The Magazine of South Carolina

South Carolina Yesteryear

South Carolina's Early Statehouse


by Dr. Lewis P. Jones

The first statehouse stood on the site of the present courthouse in Charleston. When it burned in 1788, statehouse construction in Columbia - the new capital - had begun.

South Carolina now has its third statehouse. Carolinians must fancy them, since they built their first one even before the place was a state. (That term "state" came officially in 1776.)

On the other hand, officials had needed something of the kind for 86 years and had just "made out" til they finally built a proper edifice for the dignified proceedings which allegedly go on in such structures.

Once their English colonial government had stabilized, the two major governmental bodies were the Commons House of Assembly, a legislative body chosen by those eligible to vote, and the Council, appointed by the crown. For many years the Council consisted of prominent Carolinians. It called itself the "Upper House" but also played the role of being a council of advisors to His Excellency, the royal governor. After 1770, by which time the king had appointed English political hacks to it in return for political assistance, the matter of whether it was really an upper house of a legislative body stiffed up an ungodly row - but that is another story.

On November 22, 1750, in an address to the Commons House of Assembly, Gov. James Glen deplored "in what inconvenient Places both the Council and Assembly meet," observing that "the Courts are kept in Taverns, and the Prisons in private Houses." He urged the members "to remedy these Matters" which were hardly consistent with the dignity which he thought appropriate.

For years, Commons had been meeting in rooms rented from Miles Brewton and his heirs in a residence on Church Street near Tradd in Charleston. Immediately after the governor's nudge, the solons went to work to acquire a home commensurate with their importance. After all, they saw themselves as the equivalent of another House of Commons that happened to meet on the banks of the Thames.

The goal was not new. In 1712 the idea had surfaced but funding was unavailable, both the proprietary government and later the royal government being apathetic about a venture to provide a palace on a frontier. In 1751, however, the House endorsed setting aside $2,000 annually for such construction and later upped it to $2,500. At the same time, they committed themselves to build a new parish church, to be called St. Michael's.

In June 1751, the governor ratified their action when they committed $25,000 for a "State House."

What progress took place was made "with all deliberate speed."


Quicksand & Foot Draggers

The site they designated for it was the northwest corner "of the Market Square" - at the corner of Meeting and Broad streets, diagonally across from the planned St. Michael's. One would think they were embarking on an urban renewal project or downtown revitalization with these two new building projects.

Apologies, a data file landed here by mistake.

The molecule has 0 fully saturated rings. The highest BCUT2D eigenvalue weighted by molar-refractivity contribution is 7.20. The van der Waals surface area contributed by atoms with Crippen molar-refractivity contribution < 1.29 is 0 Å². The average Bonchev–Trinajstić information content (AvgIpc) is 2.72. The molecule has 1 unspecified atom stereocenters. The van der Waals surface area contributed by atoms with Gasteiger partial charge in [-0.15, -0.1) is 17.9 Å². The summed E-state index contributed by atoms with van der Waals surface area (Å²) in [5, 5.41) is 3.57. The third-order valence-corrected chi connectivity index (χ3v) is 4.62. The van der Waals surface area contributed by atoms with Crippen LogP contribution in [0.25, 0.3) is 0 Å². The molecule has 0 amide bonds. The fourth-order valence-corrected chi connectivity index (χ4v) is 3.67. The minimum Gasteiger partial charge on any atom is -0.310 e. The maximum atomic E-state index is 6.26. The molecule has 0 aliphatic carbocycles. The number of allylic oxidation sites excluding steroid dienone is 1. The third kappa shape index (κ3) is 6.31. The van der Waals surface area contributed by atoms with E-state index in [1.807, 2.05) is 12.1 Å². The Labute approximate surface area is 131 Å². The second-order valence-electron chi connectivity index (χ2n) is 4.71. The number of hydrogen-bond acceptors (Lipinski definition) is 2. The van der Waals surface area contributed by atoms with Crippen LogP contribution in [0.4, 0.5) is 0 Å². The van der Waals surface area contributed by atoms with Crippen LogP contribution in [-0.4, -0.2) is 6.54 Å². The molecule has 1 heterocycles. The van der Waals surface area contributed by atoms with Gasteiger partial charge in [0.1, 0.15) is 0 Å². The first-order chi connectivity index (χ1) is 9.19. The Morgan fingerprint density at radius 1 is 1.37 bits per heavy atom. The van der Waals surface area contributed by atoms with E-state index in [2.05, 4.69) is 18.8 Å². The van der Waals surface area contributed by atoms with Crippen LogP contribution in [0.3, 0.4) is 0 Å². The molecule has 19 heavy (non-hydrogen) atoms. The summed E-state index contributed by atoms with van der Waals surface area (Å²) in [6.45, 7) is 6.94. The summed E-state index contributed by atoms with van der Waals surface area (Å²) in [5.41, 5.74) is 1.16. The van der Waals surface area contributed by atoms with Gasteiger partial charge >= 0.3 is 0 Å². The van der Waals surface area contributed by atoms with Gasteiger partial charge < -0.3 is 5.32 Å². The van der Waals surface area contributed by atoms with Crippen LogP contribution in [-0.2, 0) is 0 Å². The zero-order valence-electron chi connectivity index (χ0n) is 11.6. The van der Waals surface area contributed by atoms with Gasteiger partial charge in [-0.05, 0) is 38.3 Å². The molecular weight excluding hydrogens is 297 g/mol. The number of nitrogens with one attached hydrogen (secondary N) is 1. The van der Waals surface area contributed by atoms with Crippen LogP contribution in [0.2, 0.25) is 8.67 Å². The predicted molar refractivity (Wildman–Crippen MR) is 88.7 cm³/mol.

A commission appointed to build the statehouse reported March 11, 1752, they had found the ground at the site "so loose and full of Quick-Sands" it would "render it insufficient to support the Weight intended to be laid upon it" unless the "Foundation is Piled" - a situation that would make it cost more than the money appropriated. They suggested, therefore, that "in [their] humble Opinion" it could be built "more commodiously, and in a better Foundation" elsewhere.

Discomforted by such foot draggers, the House appointed another committee to judge the commission's report. (Apparently, "consultants" already had been invented by that era.) The new group, however, agreed the northwest corner was unsuitable because of the poor foundation, and said that "the properest Place" would be across Meeting Street "fronting the South prospect of the said Street," with its portico 40 feet from the portico of St. Michael's. (Evidently this would have been in the middle of a main street, like our present statehouse. Obviously, they did not foresee the tourist traffic during Spoleto.)

The caveats from both groups fell on deaf ears: The Commons directed that it go, by George, where their law had said: to the northwest corner, despite the "loose ground" there. It would cost more - but legislators sometimes work in strange and wondrous ways their blunders to perform.


Work Begins

On June 22, 1753, "being also the Day of His Majesty's accession to the Throne," the South Carolina Gazette recorded that the cornerstone duly was laid by His Excellency, with several members of Council, Commons and the commission duly adding some bricks in the approved manner. Disagreement about the location did not impede the social amenities, for they all then "proceeded to Mr. Gordon's, where after Dinner, Toasts suitable to the Day and Occasion were drunk."

Construction was slow. The Commons House, controlling the purse strings, constantly had to cope with cost overruns - a term familiar today. St. Michael's had even greater financial problems, but its developers rationalized that large dimensions were in order so it would "better accommodate a growing Town." Some of the voluntary subscribers to the church fund were irritated when they learned they would have to pay for their pews, as well.

The cost overrun for the statehouse also was justified since the commissioners said the structure should be "convenient & suitable for the dignity of those for whose accommodation it is particularly intended." But the commissioners could not skip the Assembly. They had been "confined to place the Building on a particular spot Ground thro' which runs part of the Moat surrounding this Town" (when it had been a walled city). Not meek, they hoped the dimensions would not be considered too large or "the Ornaments with which it is embellish'd, superfluous, when the flourishing Condition of this Province is considered."